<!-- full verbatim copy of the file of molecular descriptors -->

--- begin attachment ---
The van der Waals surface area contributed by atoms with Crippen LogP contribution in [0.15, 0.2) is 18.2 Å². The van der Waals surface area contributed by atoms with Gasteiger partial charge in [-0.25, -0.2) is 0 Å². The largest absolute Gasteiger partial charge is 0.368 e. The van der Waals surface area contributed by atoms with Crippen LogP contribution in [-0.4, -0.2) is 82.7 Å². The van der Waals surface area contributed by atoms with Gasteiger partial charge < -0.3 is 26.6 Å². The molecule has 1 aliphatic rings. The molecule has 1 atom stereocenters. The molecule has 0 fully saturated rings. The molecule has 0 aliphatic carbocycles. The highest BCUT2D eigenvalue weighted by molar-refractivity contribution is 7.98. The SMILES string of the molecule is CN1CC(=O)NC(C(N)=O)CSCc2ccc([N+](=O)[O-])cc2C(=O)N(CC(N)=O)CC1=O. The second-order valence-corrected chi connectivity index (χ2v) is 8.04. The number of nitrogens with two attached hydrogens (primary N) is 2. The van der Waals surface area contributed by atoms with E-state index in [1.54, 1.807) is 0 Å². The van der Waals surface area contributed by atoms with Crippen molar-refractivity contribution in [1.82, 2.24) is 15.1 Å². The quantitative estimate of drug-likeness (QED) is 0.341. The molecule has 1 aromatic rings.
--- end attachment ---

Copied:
The van der Waals surface area contributed by atoms with Crippen LogP contribution in [0.15, 0.2) is 18.2 Å². The van der Waals surface area contributed by atoms with Gasteiger partial charge in [-0.25, -0.2) is 0 Å². The largest absolute Gasteiger partial charge is 0.368 e. The van der Waals surface area contributed by atoms with Crippen LogP contribution in [-0.4, -0.2) is 82.7 Å². The van der Waals surface area contributed by atoms with Gasteiger partial charge < -0.3 is 26.6 Å². The molecule has 1 aliphatic rings. The molecule has 1 atom stereocenters. The molecule has 0 fully saturated rings. The molecule has 0 aliphatic carbocycles. The highest BCUT2D eigenvalue weighted by molar-refractivity contribution is 7.98. The SMILES string of the molecule is CN1CC(=O)NC(C(N)=O)CSCc2ccc([N+](=O)[O-])cc2C(=O)N(CC(N)=O)CC1=O. The second-order valence-corrected chi connectivity index (χ2v) is 8.04. The number of nitrogens with two attached hydrogens (primary N) is 2. The van der Waals surface area contributed by atoms with E-state index in [1.54, 1.807) is 0 Å². The van der Waals surface area contributed by atoms with Crippen molar-refractivity contribution in [1.82, 2.24) is 15.1 Å². The quantitative estimate of drug-likeness (QED) is 0.341. The molecule has 1 aromatic rings.